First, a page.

This morning Nathaniel Rogers from Film Experience emailed over a question asking "What if They're Were Five...?" pondering the thought of five Best Picture nominees instead of the now ten. I agree with him, The King's Speech, The Social Network, The Fighter and True Grit would be the obvious top four with Black Swan likely being #5. To me this signals a four film Best Picture race. Yes, in only a few days, the awards season went from a predictable bore to a rather interesting race for the Oscar.
A resurgence of interest in the Oscar race started with The King's Speech winning with the Producers Guild, a win that shocked me entirely. I can come up with several reasons as to why several other films seemed more likely to take that award from Mark Wahlberg's stick-to-it-iveness with The Fighter and the success it has enjoyed, same with Darren Aronofsky and the near $100 million success Black Swan has become, or the aggressive team behind the highly lauded The Social Network or True Grit becoming the first $100+ million film for the Coen brothers. I can't come up with any major reason for why The King's Speech would have topped the list, it wasn't even the cheapest production on the board with The Fighter and The Kids are All Right both coming in below Speech's reported $12.3 million total and Black Swan coming in just over at $13 million. And Black Swan and The Fighter blow it away at the box-office.
It should be said, I'm approaching the idea of a Producers Guild Award from the perspective of looking at it as a group awarding the best producers. The producers that put together not only a great film, but a cost effective one. A film that speaks to the art of filmmaking as much as showing some sort of an advancement in the cinematic world and to the profession. In these terms it would seem a win for The King's Speech is more of a win for convention, and I say this as a firm supporter of The King's Speech, a film that seems more like a logical loss at the PGAs and a win at the Oscars by comparison.
Then again, never count out Harvey Weinstein. It seems no matter the film and no matter the conversation he's always found a way to buck the system and you better believe he'll take that PGA win and the film's 12 Oscar nominations and work some magic. And it already seems he's found even more ways to keep the film in the headlines.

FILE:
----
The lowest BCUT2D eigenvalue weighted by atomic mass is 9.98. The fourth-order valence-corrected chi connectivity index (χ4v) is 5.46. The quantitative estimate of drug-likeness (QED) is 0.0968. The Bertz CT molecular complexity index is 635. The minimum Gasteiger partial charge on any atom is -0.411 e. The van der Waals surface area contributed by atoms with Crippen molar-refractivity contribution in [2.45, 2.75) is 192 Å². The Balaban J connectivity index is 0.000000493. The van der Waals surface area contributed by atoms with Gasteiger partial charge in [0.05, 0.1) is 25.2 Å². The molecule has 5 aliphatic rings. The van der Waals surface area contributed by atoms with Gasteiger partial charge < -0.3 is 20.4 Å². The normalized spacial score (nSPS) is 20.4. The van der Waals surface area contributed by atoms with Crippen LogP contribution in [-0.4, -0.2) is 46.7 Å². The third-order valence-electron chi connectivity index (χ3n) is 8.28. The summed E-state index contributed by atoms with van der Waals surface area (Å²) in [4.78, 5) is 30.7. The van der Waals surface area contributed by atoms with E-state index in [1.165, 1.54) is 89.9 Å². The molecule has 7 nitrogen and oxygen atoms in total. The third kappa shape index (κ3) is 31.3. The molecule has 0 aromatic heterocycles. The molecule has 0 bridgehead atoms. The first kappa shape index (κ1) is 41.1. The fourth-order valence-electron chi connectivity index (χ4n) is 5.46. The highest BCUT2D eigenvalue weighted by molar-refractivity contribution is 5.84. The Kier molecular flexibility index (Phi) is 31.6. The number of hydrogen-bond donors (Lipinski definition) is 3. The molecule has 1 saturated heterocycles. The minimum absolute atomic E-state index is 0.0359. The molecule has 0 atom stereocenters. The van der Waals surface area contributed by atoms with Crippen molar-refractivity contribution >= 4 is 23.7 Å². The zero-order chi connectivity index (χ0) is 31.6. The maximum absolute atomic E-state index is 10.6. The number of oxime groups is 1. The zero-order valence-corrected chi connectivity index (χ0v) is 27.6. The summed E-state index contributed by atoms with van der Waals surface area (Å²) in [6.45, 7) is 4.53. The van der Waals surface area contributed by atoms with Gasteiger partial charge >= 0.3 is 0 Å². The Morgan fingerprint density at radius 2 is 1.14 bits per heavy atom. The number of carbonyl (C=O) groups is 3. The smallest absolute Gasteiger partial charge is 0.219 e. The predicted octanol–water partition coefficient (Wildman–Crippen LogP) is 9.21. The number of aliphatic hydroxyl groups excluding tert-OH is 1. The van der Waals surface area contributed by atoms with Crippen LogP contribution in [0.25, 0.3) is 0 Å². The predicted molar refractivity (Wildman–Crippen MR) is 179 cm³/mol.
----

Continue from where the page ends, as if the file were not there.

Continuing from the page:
Weinstein is already thinking of new ways to bolster Speech's box-office prospects, primarily involving the film's R-rating, which comes as a result of the clip you can watch to the right featuring a foul-mouthed expression of frustration in the midst of a therapeutic exercise where Colin Firth as King George VI utters the word "fuck" 42 times. It's a one minute and 19 second scene that earned the film an R rating from the MPAA, a rating that was appealed, but held up in comparison to Jack Nicholson using the word three times in How Do You Know and that film still managed to receive a PG-13 rating on appeal.
The R-rating is certainly holding the film back domestically and Harvey may have an answer as he is talking with director Tom Hooper about trimming the profanity that earned the film an R rating in order to attain a PG-13 or even PG. Weinstein tells the Los Angeles Times, "The British numbers are huge because the rating lets families see the movie together. Tom and I are trying to find a unique way to do this that keeps his vision of the movie."
Weinstein's plan wouldn't be put in action until after the Oscars are held on February 27, but just the idea keeps the film's name in the headlines. For now, the film is expected to expand to nearly 2,500 theaters this weekend and after 12 Oscar nominations and competition that consists of The Mechanic and The Rite it serves as solid counter programming as it sets out to add to its current $57.9 million domestic total.
UPDATE: Fandango reports: "Fandango's top daily ticket-seller is now The King's Speech, as of 12:00 noon PT Wednesday. The film has seen a 76% increase in ticket sales on Fandango since the Oscar nominations were announced on Tuesday."
So where does that leave us as far as the Best Picture race goes?
I'll begin by saying I've moved The King's Speech back into front-runner status and I don't think there is much that can be done to change my mind. I expect to go into Oscar Sunday with Speech as my pick to win. There are a few guild awards to be handed out that could beef up the conversation, but I don't think even those can change my mind.